Wopat has got some rather golden pipes of his own, however. He’s a veteran of numerous Broadway musicals, and has carved out a fairly successful music career for himself, as well, releasing 10 albums across various genres since 1981, so it’s not like he’s Gilbert Gottfried or something. Wopat would’ve crushed that monologue so hard. And his version of it might well have been better—Liam Neeson always sounds a little weird when he speaks with an “American” accent instead of his natural Irish lilt.

Photo credit: Stephane <3 / Foter / CC BY

Tom Wopat in: Kingpin

as: Roy Munson

It’s safe to say that Kingpin, from Nineteen-Hundred and Ninety-Six, is the greatest comedy bowling movie of all time. For this writer’s money, it’s better and funnier than the Farrelly Brothers other, more successful hits There’s Something About Mary and Dumb & Dumber. In fact, I can think of only one way to make the film better: add Tom Wopat.

Bowlin'

Because no one could possibly surpass Bill Murray’s performance as Ernie “Big Ern” McCracken, and no one would buy a dashing actor like Wopat as the goofy, wide-eyed Ishmael Boorg, played by Randy Quaid, that leaves Woody Harrelson, the original Roy Munson, as the odd man out.

Why Not Wopat?

When we first see Roy Munson in Kingpin, he’s winning the 1979 Iowa state amateur bowling championship, and is a strapping young lad at the top of his game. He’s handsome, charismatic, and, of course, a stupendous bowler. Woody Harrelson was enyoungened for these first scenes, sporting a not at all convincing (probably intentionally so) wig and some sharp ‘70s threads.

Right off the bat, casting Tom Wopat as Roy Munson saves money in hair and makeup costs. Unlike Harrelson, Wopat still has a glorious mane of flowing hair, which, as seen in The Dukes of Hazzard, looks like ten million dollars with a ‘70s style job. Dukes showed, too, just how swell Wopat looks in the era’s fashion. He probably has clothes in his closet that are better and nicer than the costume Harrelson sports in this part of the flick. And they’re some really, really good costumes.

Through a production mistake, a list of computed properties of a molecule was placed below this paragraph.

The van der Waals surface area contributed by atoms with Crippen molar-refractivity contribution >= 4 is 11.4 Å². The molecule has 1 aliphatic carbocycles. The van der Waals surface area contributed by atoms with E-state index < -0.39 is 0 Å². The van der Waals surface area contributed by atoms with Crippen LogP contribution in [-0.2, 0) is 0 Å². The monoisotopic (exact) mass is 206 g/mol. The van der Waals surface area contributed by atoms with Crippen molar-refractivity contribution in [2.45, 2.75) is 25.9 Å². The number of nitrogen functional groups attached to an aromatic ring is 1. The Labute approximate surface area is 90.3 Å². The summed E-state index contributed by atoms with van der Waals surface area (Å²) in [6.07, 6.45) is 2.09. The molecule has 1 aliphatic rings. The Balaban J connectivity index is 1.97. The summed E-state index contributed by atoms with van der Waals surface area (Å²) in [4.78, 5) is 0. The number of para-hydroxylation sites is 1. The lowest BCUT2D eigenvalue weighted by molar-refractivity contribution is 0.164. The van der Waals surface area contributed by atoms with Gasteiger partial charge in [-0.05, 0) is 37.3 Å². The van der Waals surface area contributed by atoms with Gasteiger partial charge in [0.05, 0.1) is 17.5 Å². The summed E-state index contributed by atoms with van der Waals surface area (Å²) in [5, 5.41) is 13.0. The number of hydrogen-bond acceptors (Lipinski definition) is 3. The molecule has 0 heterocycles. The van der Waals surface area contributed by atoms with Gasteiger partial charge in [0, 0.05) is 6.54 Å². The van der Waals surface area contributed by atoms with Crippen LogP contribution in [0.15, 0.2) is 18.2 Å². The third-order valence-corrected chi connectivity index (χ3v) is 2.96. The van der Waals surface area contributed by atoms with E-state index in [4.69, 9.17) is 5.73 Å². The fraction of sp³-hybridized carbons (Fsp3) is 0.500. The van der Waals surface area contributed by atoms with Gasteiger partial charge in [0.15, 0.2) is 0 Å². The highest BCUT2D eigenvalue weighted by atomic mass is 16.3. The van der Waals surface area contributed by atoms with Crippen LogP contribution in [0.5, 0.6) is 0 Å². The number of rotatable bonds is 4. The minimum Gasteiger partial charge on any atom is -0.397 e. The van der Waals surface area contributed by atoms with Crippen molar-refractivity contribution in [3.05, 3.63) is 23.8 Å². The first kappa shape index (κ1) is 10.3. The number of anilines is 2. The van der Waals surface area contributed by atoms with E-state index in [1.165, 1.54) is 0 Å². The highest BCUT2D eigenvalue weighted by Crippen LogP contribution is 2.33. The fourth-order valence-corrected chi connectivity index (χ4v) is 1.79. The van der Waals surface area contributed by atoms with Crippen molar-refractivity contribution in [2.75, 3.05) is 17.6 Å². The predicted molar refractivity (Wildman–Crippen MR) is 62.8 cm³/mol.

Later, Munson is a bloated, balding shell of his former self. Wopat would’ve had to shave his head, which would have looked weird, but also more realistic than Harrelson’s earlier wig. Harrelson, being bald in real life, look much more convincing here. I suspect, however, that the cost of shaving Tom Wopat’s head multiple times would’ve been less than that of the wig.

If you’re one of those disgusting ageists, you may argue against Wopat Munson on the grounds that Tom Wopat is a decade older than Woody Harrelson. While that is an accurate statement, I have a counterargument: so is Randy Quaid. In the film, Munson is “mentor” to Quaid’s Ishmael, and is, ostensibly, considerably older. However, Quaid is actually older than Harrelson by nine years, and Wopat by nearly a full year.

Quaid is, in fact, just ten days younger than Bill Murray, who plays his mentor’s mentor in the film and who would be, one would assume, potentially as much as decades older.

Nothing against Harrelson, but Wopat is a far, far more attractive fellow. For better or worse, this would make Munson more likeable, which would, in turn, make the character more sympathetic. Munson’s awful luck and deteriorated physical appearance are part of his sad sack charm—which he needs plenty of, as he’s a huge jerk for much of the film.